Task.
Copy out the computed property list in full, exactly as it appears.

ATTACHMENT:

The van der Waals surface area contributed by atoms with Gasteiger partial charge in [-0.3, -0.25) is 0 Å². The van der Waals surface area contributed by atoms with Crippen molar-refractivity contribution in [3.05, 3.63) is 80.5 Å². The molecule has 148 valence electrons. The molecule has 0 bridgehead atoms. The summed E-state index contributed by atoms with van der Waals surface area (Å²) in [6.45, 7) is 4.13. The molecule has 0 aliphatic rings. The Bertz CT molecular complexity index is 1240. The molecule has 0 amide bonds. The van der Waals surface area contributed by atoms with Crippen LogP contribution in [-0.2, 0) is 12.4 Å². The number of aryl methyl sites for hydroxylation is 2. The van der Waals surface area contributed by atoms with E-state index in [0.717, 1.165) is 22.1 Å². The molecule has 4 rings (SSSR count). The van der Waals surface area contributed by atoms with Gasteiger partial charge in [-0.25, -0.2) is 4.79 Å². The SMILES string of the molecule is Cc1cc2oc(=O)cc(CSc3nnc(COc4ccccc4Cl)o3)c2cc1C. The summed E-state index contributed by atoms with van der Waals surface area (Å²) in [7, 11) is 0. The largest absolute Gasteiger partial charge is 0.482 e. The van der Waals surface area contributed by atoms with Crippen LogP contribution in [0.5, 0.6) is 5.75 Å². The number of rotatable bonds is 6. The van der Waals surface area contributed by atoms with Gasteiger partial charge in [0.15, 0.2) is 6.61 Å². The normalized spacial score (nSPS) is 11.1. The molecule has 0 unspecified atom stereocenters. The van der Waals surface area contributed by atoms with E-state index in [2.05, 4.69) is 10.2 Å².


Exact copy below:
The van der Waals surface area contributed by atoms with Gasteiger partial charge in [-0.3, -0.25) is 0 Å². The van der Waals surface area contributed by atoms with Crippen molar-refractivity contribution in [3.05, 3.63) is 80.5 Å². The molecule has 148 valence electrons. The molecule has 0 bridgehead atoms. The summed E-state index contributed by atoms with van der Waals surface area (Å²) in [6.45, 7) is 4.13. The molecule has 0 aliphatic rings. The Bertz CT molecular complexity index is 1240. The molecule has 0 amide bonds. The van der Waals surface area contributed by atoms with Crippen LogP contribution in [-0.2, 0) is 12.4 Å². The number of aryl methyl sites for hydroxylation is 2. The van der Waals surface area contributed by atoms with E-state index in [0.717, 1.165) is 22.1 Å². The molecule has 4 rings (SSSR count). The van der Waals surface area contributed by atoms with Gasteiger partial charge in [-0.25, -0.2) is 4.79 Å². The SMILES string of the molecule is Cc1cc2oc(=O)cc(CSc3nnc(COc4ccccc4Cl)o3)c2cc1C. The summed E-state index contributed by atoms with van der Waals surface area (Å²) in [7, 11) is 0. The largest absolute Gasteiger partial charge is 0.482 e. The van der Waals surface area contributed by atoms with Crippen LogP contribution in [0.5, 0.6) is 5.75 Å². The number of rotatable bonds is 6. The van der Waals surface area contributed by atoms with Gasteiger partial charge in [0.15, 0.2) is 6.61 Å². The normalized spacial score (nSPS) is 11.1. The molecule has 0 unspecified atom stereocenters. The van der Waals surface area contributed by atoms with E-state index in [2.05, 4.69) is 10.2 Å².